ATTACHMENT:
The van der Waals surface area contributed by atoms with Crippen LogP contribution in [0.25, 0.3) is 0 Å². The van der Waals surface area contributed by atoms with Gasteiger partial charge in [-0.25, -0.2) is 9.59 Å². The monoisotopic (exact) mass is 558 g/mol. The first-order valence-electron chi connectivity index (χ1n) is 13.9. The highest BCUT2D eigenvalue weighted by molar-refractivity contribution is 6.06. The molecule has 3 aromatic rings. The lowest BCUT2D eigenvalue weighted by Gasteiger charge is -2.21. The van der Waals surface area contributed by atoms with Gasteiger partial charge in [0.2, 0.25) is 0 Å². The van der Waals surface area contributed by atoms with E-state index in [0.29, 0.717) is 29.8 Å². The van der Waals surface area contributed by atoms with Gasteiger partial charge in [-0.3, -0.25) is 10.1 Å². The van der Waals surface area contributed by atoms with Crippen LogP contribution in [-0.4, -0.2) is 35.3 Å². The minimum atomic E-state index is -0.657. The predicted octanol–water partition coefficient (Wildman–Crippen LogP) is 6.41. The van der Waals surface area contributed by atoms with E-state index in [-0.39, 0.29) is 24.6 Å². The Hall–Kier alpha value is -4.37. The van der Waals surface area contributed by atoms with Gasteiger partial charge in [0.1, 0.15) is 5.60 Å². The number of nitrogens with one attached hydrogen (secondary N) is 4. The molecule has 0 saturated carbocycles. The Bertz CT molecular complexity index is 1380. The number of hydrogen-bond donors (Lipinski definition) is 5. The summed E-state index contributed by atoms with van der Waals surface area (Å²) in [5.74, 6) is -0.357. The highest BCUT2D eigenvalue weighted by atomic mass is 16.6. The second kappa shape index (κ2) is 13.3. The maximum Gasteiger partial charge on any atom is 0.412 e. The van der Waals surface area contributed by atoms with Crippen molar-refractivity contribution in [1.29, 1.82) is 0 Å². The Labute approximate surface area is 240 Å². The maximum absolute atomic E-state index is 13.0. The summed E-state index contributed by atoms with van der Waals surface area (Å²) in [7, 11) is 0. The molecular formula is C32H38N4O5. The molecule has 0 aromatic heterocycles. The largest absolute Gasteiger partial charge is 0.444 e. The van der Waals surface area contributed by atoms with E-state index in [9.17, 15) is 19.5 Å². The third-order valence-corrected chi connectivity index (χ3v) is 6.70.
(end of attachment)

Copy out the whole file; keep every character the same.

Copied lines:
The van der Waals surface area contributed by atoms with Crippen LogP contribution in [0.25, 0.3) is 0 Å². The van der Waals surface area contributed by atoms with Gasteiger partial charge in [-0.25, -0.2) is 9.59 Å². The monoisotopic (exact) mass is 558 g/mol. The first-order valence-electron chi connectivity index (χ1n) is 13.9. The highest BCUT2D eigenvalue weighted by molar-refractivity contribution is 6.06. The molecule has 3 aromatic rings. The lowest BCUT2D eigenvalue weighted by Gasteiger charge is -2.21. The van der Waals surface area contributed by atoms with Gasteiger partial charge in [0.2, 0.25) is 0 Å². The van der Waals surface area contributed by atoms with E-state index in [0.29, 0.717) is 29.8 Å². The van der Waals surface area contributed by atoms with Gasteiger partial charge in [-0.3, -0.25) is 10.1 Å². The van der Waals surface area contributed by atoms with Crippen LogP contribution in [-0.4, -0.2) is 35.3 Å². The minimum atomic E-state index is -0.657. The predicted octanol–water partition coefficient (Wildman–Crippen LogP) is 6.41. The van der Waals surface area contributed by atoms with E-state index in [-0.39, 0.29) is 24.6 Å². The Hall–Kier alpha value is -4.37. The van der Waals surface area contributed by atoms with Gasteiger partial charge in [0.1, 0.15) is 5.60 Å². The number of nitrogens with one attached hydrogen (secondary N) is 4. The molecule has 0 saturated carbocycles. The Bertz CT molecular complexity index is 1380. The number of hydrogen-bond donors (Lipinski definition) is 5. The summed E-state index contributed by atoms with van der Waals surface area (Å²) in [5.74, 6) is -0.357. The highest BCUT2D eigenvalue weighted by atomic mass is 16.6. The second kappa shape index (κ2) is 13.3. The maximum Gasteiger partial charge on any atom is 0.412 e. The van der Waals surface area contributed by atoms with Crippen molar-refractivity contribution in [1.29, 1.82) is 0 Å². The Labute approximate surface area is 240 Å². The maximum absolute atomic E-state index is 13.0. The summed E-state index contributed by atoms with van der Waals surface area (Å²) in [7, 11) is 0. The molecular formula is C32H38N4O5. The molecule has 0 aromatic heterocycles. The largest absolute Gasteiger partial charge is 0.444 e. The van der Waals surface area contributed by atoms with E-state index in [9.17, 15) is 19.5 Å². The third-order valence-corrected chi connectivity index (χ3v) is 6.70.